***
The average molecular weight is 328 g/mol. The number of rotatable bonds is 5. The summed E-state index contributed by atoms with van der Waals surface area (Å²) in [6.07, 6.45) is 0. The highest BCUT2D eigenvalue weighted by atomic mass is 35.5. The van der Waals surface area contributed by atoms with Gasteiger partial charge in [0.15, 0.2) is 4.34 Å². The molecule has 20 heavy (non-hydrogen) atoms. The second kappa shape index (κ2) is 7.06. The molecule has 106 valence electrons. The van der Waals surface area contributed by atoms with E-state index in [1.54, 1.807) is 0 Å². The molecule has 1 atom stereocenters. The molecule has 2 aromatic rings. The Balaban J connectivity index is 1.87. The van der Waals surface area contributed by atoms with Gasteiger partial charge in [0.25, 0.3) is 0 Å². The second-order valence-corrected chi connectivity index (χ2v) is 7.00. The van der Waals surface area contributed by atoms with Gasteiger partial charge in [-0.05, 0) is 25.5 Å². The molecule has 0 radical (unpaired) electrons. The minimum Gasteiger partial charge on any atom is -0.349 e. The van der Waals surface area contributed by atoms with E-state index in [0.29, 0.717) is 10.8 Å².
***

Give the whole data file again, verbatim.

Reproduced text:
The average molecular weight is 328 g/mol. The number of rotatable bonds is 5. The summed E-state index contributed by atoms with van der Waals surface area (Å²) in [6.07, 6.45) is 0. The highest BCUT2D eigenvalue weighted by atomic mass is 35.5. The van der Waals surface area contributed by atoms with Gasteiger partial charge in [0.15, 0.2) is 4.34 Å². The molecule has 20 heavy (non-hydrogen) atoms. The second kappa shape index (κ2) is 7.06. The molecule has 106 valence electrons. The van der Waals surface area contributed by atoms with E-state index in [1.54, 1.807) is 0 Å². The molecule has 1 atom stereocenters. The molecule has 2 aromatic rings. The Balaban J connectivity index is 1.87. The van der Waals surface area contributed by atoms with Gasteiger partial charge in [0.25, 0.3) is 0 Å². The second-order valence-corrected chi connectivity index (χ2v) is 7.00. The van der Waals surface area contributed by atoms with Gasteiger partial charge in [-0.05, 0) is 25.5 Å². The molecule has 0 radical (unpaired) electrons. The minimum Gasteiger partial charge on any atom is -0.349 e. The van der Waals surface area contributed by atoms with E-state index in [0.29, 0.717) is 10.8 Å².